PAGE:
The complicated weather patterns of the first week, not least the high proportion of upwind sailing and multiple frontal systems, put to rest any hopes of the Vendée Globe’s 9 days 7 hours and 02 minutes passage record between Les Sables d’Olonne and the Equator being broken.
Nevertheless it was the record holder himself Alex Thomson (Hugo Boss) who crossed the equator first into the South Atlantic at 1319hrs UTC, leading the fleet this Wednesday afternoon with around 79 miles in hand over second placed Thomas Ruyant (LinkedOut).
The British skipper’s elapsed time to the Equator on this race is 9 days 23 hours and 59 minutes. His routing since the start on Sunday 8th has been excellent and his passage through the storm Theta, which gave him this lead, has been met with widespread approval among past Vendée Globe winners.
As he passed through the 350 nautical miles convergence zone, Thomson experienced shifts and changes in wind pressure and had a notable slow down last night, but this morning he was well into the SE’ly tradewinds, the bow of his black boat pointing towards Recife, the most easterly corner of Brazil. Today he has been making 18 knots of boatspeed with the wind forward of the beam, likely under full main and J2 headsail.
The weather charts offer some promise for the race leader. The Saint Helena high pressure system which dominates the weather systems in the South Atlantic, is displaced to the east slightly with a low pressure to its west, thus creating a corridor of SE’ly airstream which – as things stand – would allow the leaders to chart a more direct, fast course to the south east.
The scenario is not dissimilar to the last edition when only three boats were able to cut the corner like this, Thomson leading Armel Le Cléac’h at the time.
Regardless of the medium term prospects, the South Atlantic trades usually benefit the leader who is blessed by progressing into the stronger winds first, at reaching angles which open and allow the skipper to ease sheets.
“I think that in general all the new boats will be about the same in terms of speed at these tight reaching angles but the gain to the leader is usually from getting south into the better breeze first and being able to go progressively faster. Alex has been quiet today, I am sure getting as much rest as he can after the Doldrums which were quite kind to him. He had a bit of a slow down in the night but all is good with him.” Ross Daniel, Technical Director at the Alex Thomson Racing Team commented this afternoon.
The seemingly omnipresent Jean Le Cam (Yes We Cam) – who, since 2004 until the last edition held the record to the Equator, was third this morning but dropped to fourth today and is now 17 miles behind third placed Charlie Dalin (Apivia). Le Cam will have been saddened by the retirement of Nicolas Troussel from the race course. They are Finisterian friends who raced the Transat Jacques Vabre together last year while Troussel waited for his new Juan K designed IMOCA CORUM L’Épargne to be finished. Racing Le Cam’s boat in the colours of CORUM, the budget from the French asset and savings management brand paid for new sails for Le Cam’s 2007 Farr design.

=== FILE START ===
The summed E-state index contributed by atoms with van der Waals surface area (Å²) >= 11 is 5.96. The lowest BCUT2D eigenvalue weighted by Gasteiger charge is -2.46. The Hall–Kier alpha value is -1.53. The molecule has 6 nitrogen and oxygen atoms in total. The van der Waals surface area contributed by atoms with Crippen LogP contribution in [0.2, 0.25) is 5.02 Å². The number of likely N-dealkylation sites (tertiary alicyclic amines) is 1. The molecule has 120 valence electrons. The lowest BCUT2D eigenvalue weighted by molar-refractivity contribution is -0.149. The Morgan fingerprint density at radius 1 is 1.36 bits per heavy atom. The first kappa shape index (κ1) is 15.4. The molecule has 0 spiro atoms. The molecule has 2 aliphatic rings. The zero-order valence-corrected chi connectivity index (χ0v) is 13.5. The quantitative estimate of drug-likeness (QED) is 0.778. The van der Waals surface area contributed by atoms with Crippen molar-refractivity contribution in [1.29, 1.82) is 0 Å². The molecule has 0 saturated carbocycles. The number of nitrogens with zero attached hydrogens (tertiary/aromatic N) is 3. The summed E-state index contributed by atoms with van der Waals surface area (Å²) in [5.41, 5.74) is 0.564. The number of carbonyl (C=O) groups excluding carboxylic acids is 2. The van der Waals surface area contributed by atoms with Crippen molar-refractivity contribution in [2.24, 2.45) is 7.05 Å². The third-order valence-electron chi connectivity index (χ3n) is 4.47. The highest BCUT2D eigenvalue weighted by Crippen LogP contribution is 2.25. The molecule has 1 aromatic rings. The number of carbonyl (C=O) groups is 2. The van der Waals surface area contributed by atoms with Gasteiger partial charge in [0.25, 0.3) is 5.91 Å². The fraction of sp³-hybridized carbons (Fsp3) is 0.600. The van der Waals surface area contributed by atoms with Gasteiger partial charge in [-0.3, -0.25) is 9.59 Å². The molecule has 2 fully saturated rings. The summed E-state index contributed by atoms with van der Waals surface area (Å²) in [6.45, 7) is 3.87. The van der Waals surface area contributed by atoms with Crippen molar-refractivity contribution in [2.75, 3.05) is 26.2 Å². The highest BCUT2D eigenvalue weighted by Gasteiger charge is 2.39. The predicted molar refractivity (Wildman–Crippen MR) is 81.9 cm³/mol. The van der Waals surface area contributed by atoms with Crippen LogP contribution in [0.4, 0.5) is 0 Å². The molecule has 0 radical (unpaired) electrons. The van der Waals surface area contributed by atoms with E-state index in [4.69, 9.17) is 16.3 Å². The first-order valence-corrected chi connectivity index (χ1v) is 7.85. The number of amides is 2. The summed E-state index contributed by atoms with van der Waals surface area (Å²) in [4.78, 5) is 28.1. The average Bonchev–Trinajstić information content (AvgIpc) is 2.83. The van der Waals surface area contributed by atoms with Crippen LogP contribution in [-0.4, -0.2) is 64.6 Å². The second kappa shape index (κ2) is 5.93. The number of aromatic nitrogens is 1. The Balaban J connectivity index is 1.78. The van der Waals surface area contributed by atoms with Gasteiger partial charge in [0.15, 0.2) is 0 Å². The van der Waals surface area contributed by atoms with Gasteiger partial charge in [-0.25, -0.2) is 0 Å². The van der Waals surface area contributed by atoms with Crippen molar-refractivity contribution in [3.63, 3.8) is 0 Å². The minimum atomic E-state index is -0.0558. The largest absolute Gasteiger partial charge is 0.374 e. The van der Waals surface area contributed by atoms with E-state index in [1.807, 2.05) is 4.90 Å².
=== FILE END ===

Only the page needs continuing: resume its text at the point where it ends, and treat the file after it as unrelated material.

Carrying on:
Troussel is not expected to reach the Cape Verde islands before Friday. His loss to the race is significant, not least as much was expected from him and his new boat, but at 44 years old this was finally his chance to match the exploits of the close sailing buddies of his youth, Armel Le Cléac’h and Jérémie Beyou. Twenty years ago this talented trio trained and sailed together on Morlaix Bay under the guidance of Hugues Imbert, director of the Carantec club and Bruno Jourdren. Beyou, Le Cléac’h, Troussel, three teenagers who went on to win six from ten La Solitaire du Figaros, two each. Way back, before the 2016 race, Beyou said “It would be fantastic if Nico made it too in 2016, so we would all back together again.” This Vendée Globe should have been Troussel’s time but lady Vendée luck has kicked him, and his teenage friend Beyou, in the teeth. It will certainly take the Breton sailor some time to get over his disappointment.
The Doldrums have been kind so far. People may remember Charal being stuck here for three days in the 2019 Transat Jacques Vabre, which led to the boat missing out on victory in Brazil. With the Doldrums, you never know what is going to happen and a change may just be a cloud away. The meteorologist, Jean-Yves Bernot, explains the situation very well. “Forecasting where a squall will develop in the Doldrums is a bit like guessing where the first spurt of steam will come out of a saucepan.” The group behind the British HUGO BOSS sailor is speeding into the lion’s den hoping that they will not be swallowed up.
“I’m a few miles from the Doldrums. Things were moving along quickly during the night and I get the feeling the Doldrums won’t be slowing me down that much either. It looks like a simple convergence cloud between the SE’ly and NE’ly trade winds. Looking at it optimistically, I think I may get out of here in a few hours,” said a hopeful Sébastien Simon aboard his foiler, ARKÉA PAPREC, averaging twenty knots this lunchtime.